Gratitude is the act of showing appreciation and being thankful.

Research shows that people who practice gratitude - who think about the good things in their life - are healthier and happier!

Gratitude helps:

  • Improve social connections and relationships
  • Protect from stress and increases resilience
  • Boost energy levels
  • Increase self-esteem
  • Adds a sense of meaning

Before Teaching Gratitude

  • Start by explaining that there is physical health and mental health.
    • For example, you might say something like: “When your throat hurts or you break a bone, you go to the doctor. Our throat and bones are part of our physical health. We do things to stay physically healthy, like eating foods that are good for us. Can you think of other things that help us stay physically healthy?”
    • Children may have ideas like exercising, brushing teeth, wearing sunscreen, etc.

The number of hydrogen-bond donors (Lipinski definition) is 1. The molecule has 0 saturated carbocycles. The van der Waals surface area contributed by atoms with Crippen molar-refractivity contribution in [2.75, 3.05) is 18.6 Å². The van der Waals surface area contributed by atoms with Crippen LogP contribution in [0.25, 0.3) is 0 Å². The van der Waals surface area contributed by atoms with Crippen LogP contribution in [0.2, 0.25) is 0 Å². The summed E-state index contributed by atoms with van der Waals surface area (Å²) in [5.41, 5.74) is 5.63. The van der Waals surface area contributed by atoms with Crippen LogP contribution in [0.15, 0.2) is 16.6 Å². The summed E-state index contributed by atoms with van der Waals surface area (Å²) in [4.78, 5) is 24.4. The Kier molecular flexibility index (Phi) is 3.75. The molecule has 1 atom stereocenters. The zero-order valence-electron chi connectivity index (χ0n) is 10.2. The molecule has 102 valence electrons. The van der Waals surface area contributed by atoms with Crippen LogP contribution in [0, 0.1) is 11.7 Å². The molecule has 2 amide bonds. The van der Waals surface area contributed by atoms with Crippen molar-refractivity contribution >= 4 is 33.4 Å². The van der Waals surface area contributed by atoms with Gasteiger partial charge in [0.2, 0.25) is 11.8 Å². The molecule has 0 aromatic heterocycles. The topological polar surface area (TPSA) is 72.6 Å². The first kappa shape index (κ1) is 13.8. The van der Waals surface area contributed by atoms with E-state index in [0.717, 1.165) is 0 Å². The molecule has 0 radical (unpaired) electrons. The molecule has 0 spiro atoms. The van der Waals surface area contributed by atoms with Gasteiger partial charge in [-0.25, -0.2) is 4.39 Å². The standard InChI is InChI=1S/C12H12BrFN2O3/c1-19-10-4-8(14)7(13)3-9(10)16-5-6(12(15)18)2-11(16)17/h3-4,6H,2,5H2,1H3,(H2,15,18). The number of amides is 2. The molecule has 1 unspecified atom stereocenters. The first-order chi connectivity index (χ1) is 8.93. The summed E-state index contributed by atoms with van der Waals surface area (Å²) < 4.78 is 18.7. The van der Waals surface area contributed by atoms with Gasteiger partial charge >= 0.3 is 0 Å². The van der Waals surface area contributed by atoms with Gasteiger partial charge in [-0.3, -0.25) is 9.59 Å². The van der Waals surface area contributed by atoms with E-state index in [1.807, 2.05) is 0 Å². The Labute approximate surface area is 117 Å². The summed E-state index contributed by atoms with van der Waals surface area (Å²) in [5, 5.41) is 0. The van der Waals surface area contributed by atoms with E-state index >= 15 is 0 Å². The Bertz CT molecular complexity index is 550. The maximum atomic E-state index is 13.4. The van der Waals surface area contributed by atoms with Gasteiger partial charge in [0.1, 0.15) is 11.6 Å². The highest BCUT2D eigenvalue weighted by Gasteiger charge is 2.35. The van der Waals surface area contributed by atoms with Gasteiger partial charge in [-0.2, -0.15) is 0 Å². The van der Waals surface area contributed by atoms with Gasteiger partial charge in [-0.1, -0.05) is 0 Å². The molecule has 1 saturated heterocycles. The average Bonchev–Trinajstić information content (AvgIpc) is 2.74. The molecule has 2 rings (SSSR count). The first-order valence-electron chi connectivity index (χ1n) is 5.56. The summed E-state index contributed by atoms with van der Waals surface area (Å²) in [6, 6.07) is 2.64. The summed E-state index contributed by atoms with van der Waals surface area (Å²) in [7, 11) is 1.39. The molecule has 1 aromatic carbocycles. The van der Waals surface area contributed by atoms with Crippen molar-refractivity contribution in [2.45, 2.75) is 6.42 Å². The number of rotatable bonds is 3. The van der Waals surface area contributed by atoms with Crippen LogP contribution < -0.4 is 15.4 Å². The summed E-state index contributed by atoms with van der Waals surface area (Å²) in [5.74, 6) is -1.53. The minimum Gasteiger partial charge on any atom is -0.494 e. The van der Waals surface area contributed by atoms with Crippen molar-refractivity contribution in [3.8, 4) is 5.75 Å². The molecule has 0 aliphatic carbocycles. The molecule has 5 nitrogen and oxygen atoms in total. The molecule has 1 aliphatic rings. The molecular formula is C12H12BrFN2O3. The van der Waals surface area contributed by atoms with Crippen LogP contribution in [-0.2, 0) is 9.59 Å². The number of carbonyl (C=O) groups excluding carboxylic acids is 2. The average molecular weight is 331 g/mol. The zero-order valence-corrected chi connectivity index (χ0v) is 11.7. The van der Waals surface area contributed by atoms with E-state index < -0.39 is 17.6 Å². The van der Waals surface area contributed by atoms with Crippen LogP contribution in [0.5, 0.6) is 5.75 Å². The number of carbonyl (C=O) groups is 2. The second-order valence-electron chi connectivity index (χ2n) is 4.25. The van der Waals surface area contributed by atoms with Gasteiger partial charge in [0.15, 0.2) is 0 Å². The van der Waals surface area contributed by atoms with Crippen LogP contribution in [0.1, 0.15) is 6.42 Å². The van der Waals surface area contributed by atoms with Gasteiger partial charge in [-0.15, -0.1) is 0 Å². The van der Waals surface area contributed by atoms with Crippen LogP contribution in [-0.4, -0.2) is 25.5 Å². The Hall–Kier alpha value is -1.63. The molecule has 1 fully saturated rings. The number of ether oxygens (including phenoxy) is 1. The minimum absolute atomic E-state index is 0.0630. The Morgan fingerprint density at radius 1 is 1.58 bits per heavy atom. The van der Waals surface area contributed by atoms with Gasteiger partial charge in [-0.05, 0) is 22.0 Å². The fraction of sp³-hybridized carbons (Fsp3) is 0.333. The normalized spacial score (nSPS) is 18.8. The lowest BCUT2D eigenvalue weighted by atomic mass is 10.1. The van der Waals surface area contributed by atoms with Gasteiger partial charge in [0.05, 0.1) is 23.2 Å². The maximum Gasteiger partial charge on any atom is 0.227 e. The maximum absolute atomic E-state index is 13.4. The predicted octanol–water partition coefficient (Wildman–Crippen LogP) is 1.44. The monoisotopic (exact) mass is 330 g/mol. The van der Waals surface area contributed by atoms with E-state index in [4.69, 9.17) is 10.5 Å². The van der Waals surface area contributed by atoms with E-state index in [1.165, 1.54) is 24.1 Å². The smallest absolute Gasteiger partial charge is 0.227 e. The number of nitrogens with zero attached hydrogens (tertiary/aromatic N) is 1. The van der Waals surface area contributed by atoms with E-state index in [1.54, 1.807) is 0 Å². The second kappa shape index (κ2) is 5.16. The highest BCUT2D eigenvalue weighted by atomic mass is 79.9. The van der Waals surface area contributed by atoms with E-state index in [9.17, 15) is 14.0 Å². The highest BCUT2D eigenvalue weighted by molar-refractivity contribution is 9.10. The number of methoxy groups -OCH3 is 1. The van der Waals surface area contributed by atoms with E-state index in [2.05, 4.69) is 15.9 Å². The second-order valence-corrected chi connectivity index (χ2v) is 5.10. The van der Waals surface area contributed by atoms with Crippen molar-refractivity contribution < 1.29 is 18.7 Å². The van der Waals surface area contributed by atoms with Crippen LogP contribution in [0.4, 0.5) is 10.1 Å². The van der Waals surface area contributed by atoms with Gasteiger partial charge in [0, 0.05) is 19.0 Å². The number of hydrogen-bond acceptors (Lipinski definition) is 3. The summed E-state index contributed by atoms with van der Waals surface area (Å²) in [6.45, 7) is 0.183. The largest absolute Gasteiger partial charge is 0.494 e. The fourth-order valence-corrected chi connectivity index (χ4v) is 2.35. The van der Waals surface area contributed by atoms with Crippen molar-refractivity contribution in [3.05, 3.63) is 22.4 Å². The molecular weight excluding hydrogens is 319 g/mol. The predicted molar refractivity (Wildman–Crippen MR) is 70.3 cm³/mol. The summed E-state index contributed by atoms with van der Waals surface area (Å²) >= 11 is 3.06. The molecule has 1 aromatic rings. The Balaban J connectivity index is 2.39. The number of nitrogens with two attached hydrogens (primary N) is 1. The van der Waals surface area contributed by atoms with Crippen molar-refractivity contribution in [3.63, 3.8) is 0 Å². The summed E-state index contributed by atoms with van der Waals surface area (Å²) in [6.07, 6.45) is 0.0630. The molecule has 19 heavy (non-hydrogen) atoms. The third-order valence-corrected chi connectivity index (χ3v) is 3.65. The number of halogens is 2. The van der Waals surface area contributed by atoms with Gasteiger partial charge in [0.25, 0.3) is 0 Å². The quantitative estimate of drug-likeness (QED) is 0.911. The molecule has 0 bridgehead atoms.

• Follow up with that while we may feel physically well one day, we might have an ache or pain or sore throat another day.
  • Explain to them that the same thing happens with our thoughts and feelings. Our thoughts and feelings make up our mental health.
    • Ask your child about times when they feel excited and happy and times when they may feel sad or confused. Be sure to share your own examples.

Remember that all feelings – excited, worried, happy, scared, unsure – are okay. One way to promote our mental health can be to remember what we are grateful for.


Download and use the handouts to help practice gratitude.

  • Growing Our Gratitude can help you think of things that you’re grateful for. You can think of things in your environment, people in your life, or personal successes. Help children identify character traits (I work hard, I like to sing) instead of external or superficial things (I have the best shoes).
  • We’ve also provided two different kinds of notecards that you can print and give to loved ones, friends or others that children want to express gratitude for.
  • And you’ll find the 7 Days of Gratitude that can help your family create a daily habit of finding things to be grateful for. We know these kinds of daily practices are what truly makes an impact to our mental health. Consider talking about it over the dinner table. What did you learn from trying to write down things you were grateful for every day for a week?